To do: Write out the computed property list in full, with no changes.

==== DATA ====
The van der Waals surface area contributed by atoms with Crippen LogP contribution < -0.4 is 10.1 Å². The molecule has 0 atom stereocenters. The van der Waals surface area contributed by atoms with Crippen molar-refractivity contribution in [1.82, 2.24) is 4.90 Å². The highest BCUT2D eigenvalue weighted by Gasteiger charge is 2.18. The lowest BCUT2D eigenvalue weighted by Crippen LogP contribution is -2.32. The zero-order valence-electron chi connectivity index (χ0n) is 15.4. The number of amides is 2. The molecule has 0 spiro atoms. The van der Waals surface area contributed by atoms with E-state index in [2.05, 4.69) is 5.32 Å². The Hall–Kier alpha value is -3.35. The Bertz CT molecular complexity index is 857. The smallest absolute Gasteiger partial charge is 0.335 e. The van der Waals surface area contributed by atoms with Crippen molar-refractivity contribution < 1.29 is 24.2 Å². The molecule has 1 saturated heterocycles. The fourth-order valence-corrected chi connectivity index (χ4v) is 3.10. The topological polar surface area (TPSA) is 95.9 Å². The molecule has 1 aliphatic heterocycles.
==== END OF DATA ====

The van der Waals surface area contributed by atoms with Crippen LogP contribution < -0.4 is 10.1 Å². The molecule has 0 atom stereocenters. The van der Waals surface area contributed by atoms with Crippen molar-refractivity contribution in [1.82, 2.24) is 4.90 Å². The highest BCUT2D eigenvalue weighted by Gasteiger charge is 2.18. The lowest BCUT2D eigenvalue weighted by Crippen LogP contribution is -2.32. The zero-order valence-electron chi connectivity index (χ0n) is 15.4. The number of amides is 2. The molecule has 0 spiro atoms. The van der Waals surface area contributed by atoms with E-state index in [2.05, 4.69) is 5.32 Å². The Hall–Kier alpha value is -3.35. The Bertz CT molecular complexity index is 857. The smallest absolute Gasteiger partial charge is 0.335 e. The van der Waals surface area contributed by atoms with Crippen molar-refractivity contribution < 1.29 is 24.2 Å². The molecule has 1 saturated heterocycles. The fourth-order valence-corrected chi connectivity index (χ4v) is 3.10. The topological polar surface area (TPSA) is 95.9 Å². The molecule has 1 aliphatic heterocycles.